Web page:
2012 Crime Non Fiction Recommended books

People Who Eat Darkness by Richard Lloyd Parry

People Who Eat Darkness: Love, Grief and a Journey into Japan's Shadows

Five words from the blurb: Tokyo, hostess, dismembered, fate, family

Lucie Blackman was just 21-years-old when she disappeared in June 2000. She had been working as a hostess in Tokyo and for months no-one knew what had happened to her. It was suggested that she’d joined a cult or run away with a boyfriend, but after a difficult search her dismembered remains were discovered in an isolated cave. Richard Lloyd Parry spent 10 years researching the case; interviewing everyone and gaining detailed information about the personalities of those involved. People Who Eat Darkness provides an insight into the bizarre world of the Japanese hostess and explains the legal system in the country. It is a fascinating book that must rank as one of the best pieces of true crime ever written.

The pace of the book was slow and Parry’s meticulous research was obvious throughout, but what made this book special was the way that every single person was thoroughly developed. I felt as though I knew them, understanding their actions and feeling their pain/frustration.

The book was perfectly structured. In the hands of a lesser author the story could be seen as quite simple, but Parry arranged the fragments to create an engaging book that introduced new threads of information at exactly the right time. Complex moral questions were raised throughout and I’m still thinking about what I’d do if faced with similar circumstances.

People are afraid of stories like Lucie’s, stories about meaningless, brutal, premature death; but most of them can not own up to their fear. So they take comfort in the certainty of moral judgements, which they brandish like burning branches waved in the night to keep off the wolves.

Lucie’s case was high profile and I remembering hearing some details from the press at the time, but this book revealed how little the public actually know about an individual case. I was shocked by certain aspects of the story and surprised by the number of twists and turns.

I love Japanese culture and this book provided me with lots of interesting snippets of information. I found the details about the police force particularly revealing – who knew that the symbol for the Tokyo Metropolitan Police is an orange fairy named Peepo?!

Overall this was an impressive book that will shock and entertain you. Highly recommended.


The thoughts of other bloggers:

It was a fascinating  and intense read. The Literary Stew

…a thorough investigation of a crime that can offer no answer to its questions. In Bed with Books

…a compelling and unputdownable read, that will haunt you for days afterward. A Bookish Way of Life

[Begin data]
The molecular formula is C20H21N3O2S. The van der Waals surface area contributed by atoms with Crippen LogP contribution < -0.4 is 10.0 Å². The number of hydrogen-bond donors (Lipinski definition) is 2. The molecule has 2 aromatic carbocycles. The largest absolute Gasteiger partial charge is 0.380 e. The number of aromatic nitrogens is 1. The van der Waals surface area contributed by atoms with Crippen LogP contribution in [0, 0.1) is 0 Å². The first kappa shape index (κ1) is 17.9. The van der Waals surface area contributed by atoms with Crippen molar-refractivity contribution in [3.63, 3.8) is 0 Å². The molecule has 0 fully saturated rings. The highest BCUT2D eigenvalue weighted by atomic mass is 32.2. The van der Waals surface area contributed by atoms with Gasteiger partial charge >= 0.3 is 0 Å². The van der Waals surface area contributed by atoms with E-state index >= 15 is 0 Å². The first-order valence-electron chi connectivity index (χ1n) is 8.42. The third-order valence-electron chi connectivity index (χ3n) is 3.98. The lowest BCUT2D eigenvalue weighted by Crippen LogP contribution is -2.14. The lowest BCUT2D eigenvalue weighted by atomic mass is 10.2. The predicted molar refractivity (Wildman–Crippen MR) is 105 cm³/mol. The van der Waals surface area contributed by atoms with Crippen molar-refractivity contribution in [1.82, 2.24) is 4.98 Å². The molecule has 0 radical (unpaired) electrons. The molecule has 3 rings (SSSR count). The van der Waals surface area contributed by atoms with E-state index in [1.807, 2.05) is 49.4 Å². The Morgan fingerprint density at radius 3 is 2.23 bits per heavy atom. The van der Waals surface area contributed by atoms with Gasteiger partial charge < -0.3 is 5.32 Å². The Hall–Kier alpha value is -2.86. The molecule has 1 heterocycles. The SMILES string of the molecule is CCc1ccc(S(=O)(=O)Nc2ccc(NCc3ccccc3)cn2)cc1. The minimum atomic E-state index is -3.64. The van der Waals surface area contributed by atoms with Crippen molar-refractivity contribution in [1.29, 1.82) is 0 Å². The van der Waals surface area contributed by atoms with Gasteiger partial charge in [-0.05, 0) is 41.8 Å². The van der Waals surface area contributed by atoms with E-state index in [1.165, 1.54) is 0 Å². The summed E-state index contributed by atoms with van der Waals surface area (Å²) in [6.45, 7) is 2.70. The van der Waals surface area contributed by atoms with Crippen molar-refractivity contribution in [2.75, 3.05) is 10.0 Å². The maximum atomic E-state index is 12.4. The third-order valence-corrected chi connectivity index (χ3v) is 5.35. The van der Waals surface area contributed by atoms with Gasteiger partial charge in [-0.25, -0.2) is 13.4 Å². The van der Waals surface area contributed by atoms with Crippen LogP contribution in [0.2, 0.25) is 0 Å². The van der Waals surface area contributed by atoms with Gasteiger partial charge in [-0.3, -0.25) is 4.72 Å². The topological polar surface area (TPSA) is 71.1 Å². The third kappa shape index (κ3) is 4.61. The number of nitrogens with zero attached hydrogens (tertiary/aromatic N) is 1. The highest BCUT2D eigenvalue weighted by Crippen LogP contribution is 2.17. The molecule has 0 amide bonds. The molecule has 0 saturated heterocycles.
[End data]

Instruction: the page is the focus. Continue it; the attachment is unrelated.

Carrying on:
28 replies on “People Who Eat Darkness by Richard Lloyd Parry”

I’m not much of a true crime reader but this sounds very interesting. I can imagine we don’t hear a lot of what happened and how the investigation moves forward. And I’m interested in Japanese culture too.

Caroline, I used to read quite a lot of true crime, but most of it becomes quite similar after a while. This stands out from the crowd. The Japanese aspects really added to it, but the best thing about this book is the insight into the people involved. Humanising a crime makes a big impact.

Kailana, I’m finding that my reading tastes are broadening and through book blogs/twitter I keep discovering amazing new books I hadn’t heard of. It is nice I’m able to draw the best to your attention. I hope you give this one a try – it is very gripping!

True crime isn’t usually my thing but you make such a strong case for this. And I can’t imagine a fairy symbol inspiring much confidence in the police! What an interesting tidbit.

As you know, I love a good narrative true crime story, so thanks for tipping me off about this one on Twitter. I think you are right — it sounds like something I’d appreciate. I’ve added it to my wishlist.

John, I’m so pleased that you enjoyed it. I don’t think I’ve ever been as impressed by the structure of a book before either. Henrietta Lacks is one of the few non fiction titles I’ve also loved. Let’s hope we can find a few more next year.

Glad I came and looked after your comment on my review. Great review. I love your quote about people taking “comfort in the certainty of moral judgements” to allay their own fear. I keep telling myself that next time I WON’T judge the minute I hear something shocking or incomprehensibel (to me)

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